I saw my therapist again. I didn’t think the meeting was particularly helpful – I left more confused than when I started – but I had some important thoughts afterward. I realized that I have particular difficulties with trust.
- I rarely trust others – they’re often unreliable, may abuse their power, and may make mistakes that could result in pain (or death) for me.
- I rarely trust myself – my thoughts, feelings, abilities, or decisions. OMG, I make mistakes, am unreliable, and abuse my power too!
I can, generally, trust people who appear to have their heads on straight. Those that have confidence in themselves allow me to confide. Like, for example, the great spiritual teachers I’ve followed. But people, who seem just as confused and doubtful as myself, are anathema, and I won’t trust them at all. I also notice that I’ll trust a man more than I’ll trust a woman, and it’s particularly true if the man is gay. Yet, if a man expresses any sexual interest in me, he’s automatically and totally, untrustworthy!
When I had a boyfriend, this was always a key issue. No matter what he did, I always believed he was ‘out to get me’. I would accuse him of trying to control me (without acknowledging that I was trying to control him), and since I usually behaved in alternating extremes, I either trusted him with far too much, and too soon, or with nothing at all. It was all deeply unconscious, at the time, of course, and I’m sure we both played into it equally. Our unconscious energies ‘clicked’, and that’s why we attracted each other.
As soon as I stopped having intimate relationships with men, I started projecting my trust issues to my work. If I distrust, I can find the untrustworthy anywhere. On page 462 of the text of A Course in Miracles, it says:
Yes, it [ I ] can dream it found an enemy [the untrustworthy], but this will shift even as it attacks, so that it runs at once to find another, and never comes to rest in victory. And as it runs, it turns against itself, thinking it caught a glimpse of the great enemy who always eludes its murderous attack by turning into something else.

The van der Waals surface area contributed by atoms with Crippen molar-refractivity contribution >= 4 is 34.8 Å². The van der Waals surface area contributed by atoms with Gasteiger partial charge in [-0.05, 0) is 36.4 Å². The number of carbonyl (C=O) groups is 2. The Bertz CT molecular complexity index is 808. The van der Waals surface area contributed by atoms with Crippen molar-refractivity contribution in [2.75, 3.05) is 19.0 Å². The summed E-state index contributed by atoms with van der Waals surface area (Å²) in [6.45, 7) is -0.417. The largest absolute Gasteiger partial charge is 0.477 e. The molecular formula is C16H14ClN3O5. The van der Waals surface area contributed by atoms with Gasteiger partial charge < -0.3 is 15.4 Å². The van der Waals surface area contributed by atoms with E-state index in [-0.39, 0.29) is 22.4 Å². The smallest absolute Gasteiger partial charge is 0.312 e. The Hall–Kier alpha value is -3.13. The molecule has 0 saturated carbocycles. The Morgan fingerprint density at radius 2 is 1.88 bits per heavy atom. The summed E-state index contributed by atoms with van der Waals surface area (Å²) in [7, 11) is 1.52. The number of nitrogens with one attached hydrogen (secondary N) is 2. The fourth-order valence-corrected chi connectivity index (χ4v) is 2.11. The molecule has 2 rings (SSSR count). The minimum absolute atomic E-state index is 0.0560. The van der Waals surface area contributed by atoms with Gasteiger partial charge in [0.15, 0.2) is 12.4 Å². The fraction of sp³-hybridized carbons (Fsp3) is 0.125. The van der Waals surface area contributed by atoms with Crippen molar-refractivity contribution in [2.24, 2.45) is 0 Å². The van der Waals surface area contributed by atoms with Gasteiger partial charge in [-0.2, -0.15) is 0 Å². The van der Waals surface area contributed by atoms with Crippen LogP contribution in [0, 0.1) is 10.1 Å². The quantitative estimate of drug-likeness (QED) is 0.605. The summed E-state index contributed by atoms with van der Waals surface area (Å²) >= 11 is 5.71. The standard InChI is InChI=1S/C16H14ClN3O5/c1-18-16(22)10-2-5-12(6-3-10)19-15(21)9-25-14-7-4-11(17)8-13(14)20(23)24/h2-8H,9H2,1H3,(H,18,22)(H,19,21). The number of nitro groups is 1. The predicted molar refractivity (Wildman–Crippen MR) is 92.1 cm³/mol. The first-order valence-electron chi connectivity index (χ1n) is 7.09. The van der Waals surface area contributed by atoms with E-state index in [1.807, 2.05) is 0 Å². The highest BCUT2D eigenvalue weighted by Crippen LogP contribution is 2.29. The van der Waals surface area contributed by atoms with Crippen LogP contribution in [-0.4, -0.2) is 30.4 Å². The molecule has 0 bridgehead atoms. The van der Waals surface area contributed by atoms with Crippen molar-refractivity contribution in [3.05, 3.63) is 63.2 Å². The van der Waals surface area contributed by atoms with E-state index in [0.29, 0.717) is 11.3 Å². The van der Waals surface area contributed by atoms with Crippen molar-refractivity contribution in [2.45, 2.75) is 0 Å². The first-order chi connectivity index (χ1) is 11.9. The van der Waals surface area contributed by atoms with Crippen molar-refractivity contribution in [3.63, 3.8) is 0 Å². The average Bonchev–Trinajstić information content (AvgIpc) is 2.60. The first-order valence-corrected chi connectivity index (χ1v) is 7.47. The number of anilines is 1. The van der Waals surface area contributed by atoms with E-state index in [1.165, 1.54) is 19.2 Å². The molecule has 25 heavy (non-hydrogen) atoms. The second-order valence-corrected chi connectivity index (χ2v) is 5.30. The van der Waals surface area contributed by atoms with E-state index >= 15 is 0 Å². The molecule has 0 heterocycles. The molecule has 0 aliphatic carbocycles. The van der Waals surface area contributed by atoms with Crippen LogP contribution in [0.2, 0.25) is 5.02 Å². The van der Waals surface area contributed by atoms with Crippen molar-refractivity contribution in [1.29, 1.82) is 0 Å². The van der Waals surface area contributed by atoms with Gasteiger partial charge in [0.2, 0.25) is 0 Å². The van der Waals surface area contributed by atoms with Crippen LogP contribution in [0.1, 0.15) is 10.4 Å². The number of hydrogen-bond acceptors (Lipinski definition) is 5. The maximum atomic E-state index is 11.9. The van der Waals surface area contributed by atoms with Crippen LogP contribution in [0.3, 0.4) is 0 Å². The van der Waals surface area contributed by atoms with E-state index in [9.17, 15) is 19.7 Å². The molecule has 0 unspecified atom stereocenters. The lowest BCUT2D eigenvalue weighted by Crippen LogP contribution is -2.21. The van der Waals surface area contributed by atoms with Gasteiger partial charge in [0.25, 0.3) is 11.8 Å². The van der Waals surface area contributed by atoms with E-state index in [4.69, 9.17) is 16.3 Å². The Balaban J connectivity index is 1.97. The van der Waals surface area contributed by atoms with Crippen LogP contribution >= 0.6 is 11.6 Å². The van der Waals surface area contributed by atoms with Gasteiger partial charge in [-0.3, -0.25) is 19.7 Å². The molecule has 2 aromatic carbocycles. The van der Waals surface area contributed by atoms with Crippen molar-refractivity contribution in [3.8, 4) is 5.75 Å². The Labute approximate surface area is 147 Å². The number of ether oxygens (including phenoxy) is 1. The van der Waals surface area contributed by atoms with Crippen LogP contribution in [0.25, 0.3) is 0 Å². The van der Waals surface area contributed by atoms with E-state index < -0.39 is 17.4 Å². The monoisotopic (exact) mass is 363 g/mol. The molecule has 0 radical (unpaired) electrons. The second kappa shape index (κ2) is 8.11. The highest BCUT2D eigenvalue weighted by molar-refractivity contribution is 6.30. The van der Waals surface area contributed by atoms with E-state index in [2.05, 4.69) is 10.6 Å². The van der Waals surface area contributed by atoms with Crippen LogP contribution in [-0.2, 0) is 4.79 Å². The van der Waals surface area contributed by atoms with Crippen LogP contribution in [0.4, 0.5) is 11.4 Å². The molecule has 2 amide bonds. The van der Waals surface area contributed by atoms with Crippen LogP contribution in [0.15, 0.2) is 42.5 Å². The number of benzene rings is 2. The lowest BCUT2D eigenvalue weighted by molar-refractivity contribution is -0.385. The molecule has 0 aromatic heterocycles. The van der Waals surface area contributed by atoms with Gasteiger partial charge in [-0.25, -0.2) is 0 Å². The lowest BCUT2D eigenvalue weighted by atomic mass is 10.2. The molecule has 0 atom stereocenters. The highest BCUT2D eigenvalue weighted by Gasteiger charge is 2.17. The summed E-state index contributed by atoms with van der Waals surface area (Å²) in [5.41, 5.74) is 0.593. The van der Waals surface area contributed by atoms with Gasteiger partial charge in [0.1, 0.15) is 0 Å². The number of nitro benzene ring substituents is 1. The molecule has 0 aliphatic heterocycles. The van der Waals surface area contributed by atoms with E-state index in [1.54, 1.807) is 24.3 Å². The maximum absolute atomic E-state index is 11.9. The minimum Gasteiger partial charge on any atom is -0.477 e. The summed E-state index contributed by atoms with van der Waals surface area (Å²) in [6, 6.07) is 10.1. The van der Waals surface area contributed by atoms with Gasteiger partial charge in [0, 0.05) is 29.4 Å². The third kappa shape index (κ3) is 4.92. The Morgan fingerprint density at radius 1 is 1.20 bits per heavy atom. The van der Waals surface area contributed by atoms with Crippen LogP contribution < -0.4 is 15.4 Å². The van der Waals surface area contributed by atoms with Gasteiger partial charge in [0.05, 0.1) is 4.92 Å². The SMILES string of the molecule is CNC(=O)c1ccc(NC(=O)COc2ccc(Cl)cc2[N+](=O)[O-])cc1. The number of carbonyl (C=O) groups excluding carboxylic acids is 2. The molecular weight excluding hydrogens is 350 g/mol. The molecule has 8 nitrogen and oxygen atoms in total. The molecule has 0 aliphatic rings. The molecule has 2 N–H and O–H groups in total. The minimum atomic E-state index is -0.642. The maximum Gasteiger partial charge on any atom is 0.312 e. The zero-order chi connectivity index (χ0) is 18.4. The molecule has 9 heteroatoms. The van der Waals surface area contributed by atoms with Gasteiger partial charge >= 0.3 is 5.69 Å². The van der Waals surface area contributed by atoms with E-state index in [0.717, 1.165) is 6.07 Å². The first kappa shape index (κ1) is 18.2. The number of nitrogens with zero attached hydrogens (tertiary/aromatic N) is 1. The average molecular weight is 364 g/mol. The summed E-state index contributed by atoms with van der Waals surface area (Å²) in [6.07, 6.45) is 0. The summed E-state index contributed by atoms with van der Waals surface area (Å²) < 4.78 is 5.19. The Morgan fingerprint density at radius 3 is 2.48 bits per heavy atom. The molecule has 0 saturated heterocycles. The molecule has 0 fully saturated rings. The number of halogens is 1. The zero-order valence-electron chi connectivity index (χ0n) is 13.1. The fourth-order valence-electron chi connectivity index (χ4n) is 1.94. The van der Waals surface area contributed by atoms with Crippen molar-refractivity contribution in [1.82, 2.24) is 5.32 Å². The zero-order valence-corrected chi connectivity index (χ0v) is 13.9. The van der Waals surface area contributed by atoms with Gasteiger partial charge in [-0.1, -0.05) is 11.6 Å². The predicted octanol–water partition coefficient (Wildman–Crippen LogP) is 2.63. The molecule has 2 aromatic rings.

Therefore, when I’m tired of projecting distrust on something else, then I project it on myself. After all, something has to be the untrustworthy ‘enemy’. If I distrust, and feel weakened, something must be the cause. Something or someone must have taken my power, and left me helpless. And since I think I can’t trust myself, perhaps I’m doing it; I become the enemy, in my own split mind. The Course says on page 463:
Could he admit that no one made him powerless? Reason would surely bid him seek no longer what is not there to find [the enemy boyfriend, or the enemy job]. Yet, first he must be willing to perceive a world where it is not. It is not necessary that he understand how he can see it. Nor should he try [but, oh, I have]. For if he focuses on what he cannot understand [no kidding], he will but emphasize his helplessness, and let sin [a.k.a. unforgivable mistakes] tell him his enemy must be himself.
The projection goes from outside, to inside, and:
[...] your belief that truth may be the enemy you yet may find. Here, then, would seem to be the last remaining hope of finding sin [mistakes], and not accepting power.
How can I trust myself to choose anything, even truth or power, when so much of my choosing has been a mistake? As my choosing became more and more erratic over the years, I saw that no choice ever led to lasting happiness. Happiness was inconstant – and so, it couldn’t be trusted either.
Elusive happiness, or happiness in changing form that shifts with time and place, is an illusion that has no meaning. Happiness must be constant, because it is attained by giving up the wish for the inconstant. Joy cannot be perceived except through constant vision. And constant vision can be given only to those who wish for constancy.
I tested the world through goggles of distrust, and found it lacking. Like an army of little tin soldiers, I knocked it all down. I proclaimed the whole world to be false, inconstant, and untrustworthy. My toy box got smaller and smaller, darker and darker. I felt more and more helpless. I appealed to many: “Help me,” I begged. But they couldn’t help – no, they can’t. Somehow, I have to trust myself to choose again.
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